Wednesday, 28 March 2012

The Lorax: Movie Review

The Lorax: Movie Review

Voice cast: Zac Efron, Ed Helms, Danny deVito, Taylor Swift, Betty White, Rob Riggle
Director: Chris Renauld, Kyle Balda

From the team who brought us Despicable Me comes this latest computer animated outing The Lorax.

Zac Efron is 12 year old Ted, who lives in the world of Thneedville, a walled city where all the trees are dead and their world is covered in plastic inflatable trees as well as other artificial bits and bobs.

Smitten with Taylor Swift's Audrey, Ted is determined to win her over and make her the girl of his dreams - his way of doing this? Getting a tree for her.

So, when his Grammy tells him that a mysterious being known as the Once-ler who lives outside the walled city has the key to the trees, Ted sets off to break out of Thneedville and discover what exactly happened.

But Ted's quest isn't going unmonitored - for hot on his heels and watching his every move, is greedy corporate baddie Mr O'Hare who owns a bottled oxygen company and who fears that if Ted gets his way, his empire will come crashing down.

However, when Ted finds the Once-ler, he discovers the guilty secret that he holds and how his quest to make a Thneed from the trees left them with a wasteland - despite the intervention of the spirit of the forests, the moustachioed Lorax (Danny De Vito).

Can Ted make a difference to what's gone on?

I'm not familiar with Dr Seuss' source material for this one; I understand it's based on Seuss' worries over economic progress at the expense of the environment -and I have to say this latest computer animation reeks of indoctrination from beginning to end.

The songs which permeate the brightly orange coloured film are clearly cleverly written to support the whole "Let's save the environment" stance of the piece. And it gets a little tiresome quite quickly. There's something insidious about the lyrics which get stuck in your head - the final song, a gospel style ode to the trees, is called "Let It grow" and for days, it's been lodged inside my brain like a seed growing away.

There's nothing wrong with that stance and fair play to the creators for so heavily pushing it but I just feel like the message was sledge hammered home over any level of subtlety.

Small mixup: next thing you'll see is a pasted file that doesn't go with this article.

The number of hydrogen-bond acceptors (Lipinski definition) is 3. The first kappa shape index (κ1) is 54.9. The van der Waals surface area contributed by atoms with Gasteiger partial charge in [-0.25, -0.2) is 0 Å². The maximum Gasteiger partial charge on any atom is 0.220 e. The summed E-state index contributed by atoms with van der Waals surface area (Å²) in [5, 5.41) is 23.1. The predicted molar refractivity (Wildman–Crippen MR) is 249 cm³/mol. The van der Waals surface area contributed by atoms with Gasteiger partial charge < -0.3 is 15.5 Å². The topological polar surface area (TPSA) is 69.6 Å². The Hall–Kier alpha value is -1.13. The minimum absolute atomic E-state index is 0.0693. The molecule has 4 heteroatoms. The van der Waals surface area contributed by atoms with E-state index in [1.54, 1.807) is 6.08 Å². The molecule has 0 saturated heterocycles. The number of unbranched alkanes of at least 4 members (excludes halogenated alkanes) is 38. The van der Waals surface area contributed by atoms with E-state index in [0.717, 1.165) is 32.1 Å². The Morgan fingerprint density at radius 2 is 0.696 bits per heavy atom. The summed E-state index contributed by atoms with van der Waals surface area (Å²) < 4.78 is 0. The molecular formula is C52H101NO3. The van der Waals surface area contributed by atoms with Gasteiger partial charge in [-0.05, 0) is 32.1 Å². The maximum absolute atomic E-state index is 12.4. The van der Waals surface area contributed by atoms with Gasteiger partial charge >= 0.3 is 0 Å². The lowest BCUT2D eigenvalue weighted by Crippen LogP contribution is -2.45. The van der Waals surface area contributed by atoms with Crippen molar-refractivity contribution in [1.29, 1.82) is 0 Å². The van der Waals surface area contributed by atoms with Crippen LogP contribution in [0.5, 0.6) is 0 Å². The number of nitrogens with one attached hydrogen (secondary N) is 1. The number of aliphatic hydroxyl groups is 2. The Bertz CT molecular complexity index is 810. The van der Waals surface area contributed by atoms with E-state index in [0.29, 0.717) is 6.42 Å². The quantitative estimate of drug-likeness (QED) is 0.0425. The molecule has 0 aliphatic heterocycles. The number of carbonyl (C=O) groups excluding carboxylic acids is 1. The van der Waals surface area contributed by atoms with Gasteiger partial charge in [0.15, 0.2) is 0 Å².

Which is a real shame - because the animation, complete with its requisite looniness which you'd come to expect from the creators of Despicable Me, suits the piece perfectly. There's little of Seuss' rhyming within the film itself though and while the younger end of the audience won't care or notice, maybe fans will feel a little cheated. The film skews toward a younger demographic and while that's not a bad thing given the orange brightness of the whole piece (even the Lorax looks like an over spray-tanned Mark Sainsbury from Close Up), there's a small part of the film where the energy levels take a hit and it sags a little.

In terms of the talent, Zac Efron is ok as Ted and Taylor Swift is fairly innocuous - the star of the piece is Betty White who shows even in animated form, she can steal the scene. Ed Helms also makes a good go of his mournful post tree destructive Once-ler giving manic energy to the character before corporate greed overtakes him. Even De Vito is relied on to be more of a sad faced kind of Lorax, spirit of the forest.

Overall, The Lorax isn't bad - it's just that without the much needed easing off of the "Save the Trees, Save the Planet" message, the whole thing's a little heavy handed and leaves a sour taste in the mouth rather than the bouncy joy a Dr Seuss book should be.

Rating:


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